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‘Berlin needs to step up’

Some of Germany’s leading foreign policy experts said that, after Donald Trump becomes US President, Berlin will be more exposed in an increasingly unstable world.

Reacting to Trump’s election victory on Wednesday, Chancellor Angela Merkel was swift to offer an olive branch to the man her foreign minister described as a “hate preacher.”

Citing shared values of democracy, freedom and equality, the Chancellor said “On the basis of these values, I offer close cooperation to the future president of the United States of America, Donald Trump.”

But German policy experts are unanimous in saying that Trump is bad news for Berlin.

Sylke Tempel, US expert at the German Council on Foreign Relations (DGAP), describes the Republican as “poison for fruitful foreign policy.”

“With Trump in the White House, a man has been elected to the most important office in the world who can’t control himself, who has no political experience, who takes criticism as personal assault, and who is clearly motivated by vengeance.”

Germany should expect Trump to be an “isolationist president who takes over way, way less responsibility for global affairs than Barack Obama,” she warns.

Then there is the tricky issue of Merkel’s personal relationship with Trump. The American president-elect has repeatedly attacked the German Chancellor for her refugee policies, accusing her of “ruining Germany.”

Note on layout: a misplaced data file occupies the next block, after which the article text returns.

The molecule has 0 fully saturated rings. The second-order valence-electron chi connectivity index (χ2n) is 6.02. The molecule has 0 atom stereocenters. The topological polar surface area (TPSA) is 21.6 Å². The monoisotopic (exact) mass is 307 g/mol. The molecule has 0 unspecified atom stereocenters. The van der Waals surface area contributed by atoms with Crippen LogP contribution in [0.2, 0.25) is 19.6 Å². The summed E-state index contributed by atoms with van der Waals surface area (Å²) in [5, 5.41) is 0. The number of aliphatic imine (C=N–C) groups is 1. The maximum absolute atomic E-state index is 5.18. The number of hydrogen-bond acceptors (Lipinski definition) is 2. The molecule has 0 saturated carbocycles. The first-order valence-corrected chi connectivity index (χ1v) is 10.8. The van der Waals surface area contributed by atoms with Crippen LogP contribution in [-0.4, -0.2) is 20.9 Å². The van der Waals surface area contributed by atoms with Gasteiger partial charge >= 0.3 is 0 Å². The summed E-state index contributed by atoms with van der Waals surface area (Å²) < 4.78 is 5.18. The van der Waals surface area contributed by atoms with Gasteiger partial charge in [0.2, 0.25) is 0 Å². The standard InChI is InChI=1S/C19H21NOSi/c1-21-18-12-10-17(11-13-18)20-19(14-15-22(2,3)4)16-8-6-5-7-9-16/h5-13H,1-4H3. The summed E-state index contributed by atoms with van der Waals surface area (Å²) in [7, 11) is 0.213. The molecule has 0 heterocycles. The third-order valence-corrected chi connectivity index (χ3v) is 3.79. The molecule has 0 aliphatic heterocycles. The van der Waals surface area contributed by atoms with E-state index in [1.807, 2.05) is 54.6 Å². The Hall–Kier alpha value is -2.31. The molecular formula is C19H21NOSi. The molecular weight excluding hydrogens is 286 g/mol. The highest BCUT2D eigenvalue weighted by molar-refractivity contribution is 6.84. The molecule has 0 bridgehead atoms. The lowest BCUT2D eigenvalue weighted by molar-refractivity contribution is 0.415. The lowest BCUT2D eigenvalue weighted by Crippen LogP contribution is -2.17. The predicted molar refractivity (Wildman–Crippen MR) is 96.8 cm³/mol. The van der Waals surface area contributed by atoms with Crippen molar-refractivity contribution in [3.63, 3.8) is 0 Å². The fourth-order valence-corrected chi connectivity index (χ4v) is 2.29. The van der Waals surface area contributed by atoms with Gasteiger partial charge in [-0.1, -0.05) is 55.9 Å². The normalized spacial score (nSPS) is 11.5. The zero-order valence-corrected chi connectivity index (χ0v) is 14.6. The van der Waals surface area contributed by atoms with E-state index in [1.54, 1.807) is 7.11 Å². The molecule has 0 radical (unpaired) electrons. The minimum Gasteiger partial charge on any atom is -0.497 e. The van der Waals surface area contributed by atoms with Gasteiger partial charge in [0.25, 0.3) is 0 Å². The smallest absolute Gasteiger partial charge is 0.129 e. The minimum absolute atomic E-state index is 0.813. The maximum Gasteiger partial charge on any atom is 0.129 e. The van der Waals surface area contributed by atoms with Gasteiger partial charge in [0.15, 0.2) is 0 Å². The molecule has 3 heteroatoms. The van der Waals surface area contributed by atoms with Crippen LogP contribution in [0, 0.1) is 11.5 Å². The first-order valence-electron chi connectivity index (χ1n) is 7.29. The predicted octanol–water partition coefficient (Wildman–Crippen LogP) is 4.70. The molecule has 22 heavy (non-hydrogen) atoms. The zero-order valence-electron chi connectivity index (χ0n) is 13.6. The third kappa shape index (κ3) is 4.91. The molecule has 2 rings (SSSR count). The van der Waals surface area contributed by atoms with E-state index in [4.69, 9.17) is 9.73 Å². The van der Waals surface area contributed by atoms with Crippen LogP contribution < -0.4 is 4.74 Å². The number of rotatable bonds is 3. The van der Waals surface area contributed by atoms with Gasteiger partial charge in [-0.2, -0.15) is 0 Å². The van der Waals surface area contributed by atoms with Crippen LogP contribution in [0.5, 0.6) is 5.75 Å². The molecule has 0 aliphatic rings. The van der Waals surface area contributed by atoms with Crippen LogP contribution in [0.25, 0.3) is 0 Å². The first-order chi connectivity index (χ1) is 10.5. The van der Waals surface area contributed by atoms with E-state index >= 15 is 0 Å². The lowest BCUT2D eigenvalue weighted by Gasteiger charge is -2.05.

Tempel says that not engaging on Merkel’s part is not an option.

“As Chancellor she will at least have to try. There are many difficult politicians – Vladimir Putin and Recep Tayyip Erdogan – who she has to deal with. The interesting question is: will she find common ground with him?”

For Olaf Boehnke, a freelance expert on international affairs, “with the US election results, the pressure on Germany has increased dramatically.”

Multiple crises in the world, including in Ukraine and Syria, are likely to escalate in the uncertain period after Trump takes power, he argues to The Local.

“There is a need of leadership, and if the US will not be the leader for the time being, then everybody looks to other leading nations or those with the potential,” he says.

“It is up to Merkel and to Berlin to step up at least for the European crowd and take on much more responsibility than she already has.”

But this could be difficult in a sensitive domestic political environment.

If Trump follows on a campaign pledge to reduce his country’s financial commitment to NATO, Berlin would have to up its defence spending every year, a highly unpopular political decision among the German electorate, says Boehnke.

But, Europe “will not be able to hide behind the US anymore” when it comes to dealing with a more aggressive Russia, and thus Merkel will have to push a common defence “at a really fast pace”.

Ultimately though, Boehnke says Germany is not in the position to lead a European security project without the US’s support, meaning Berlin needs to talk with the Trump administration and persuade him that Germany’s contribution to Western security is about more than just soldiers and tanks.

“Berlin needs to get in touch as fast as possible with their counterparts in the US administration to sort out what kind of interests they have and what strategy they will follow.”

The hope is that President Trump will be a very different beast to candidate Trump, he concludes.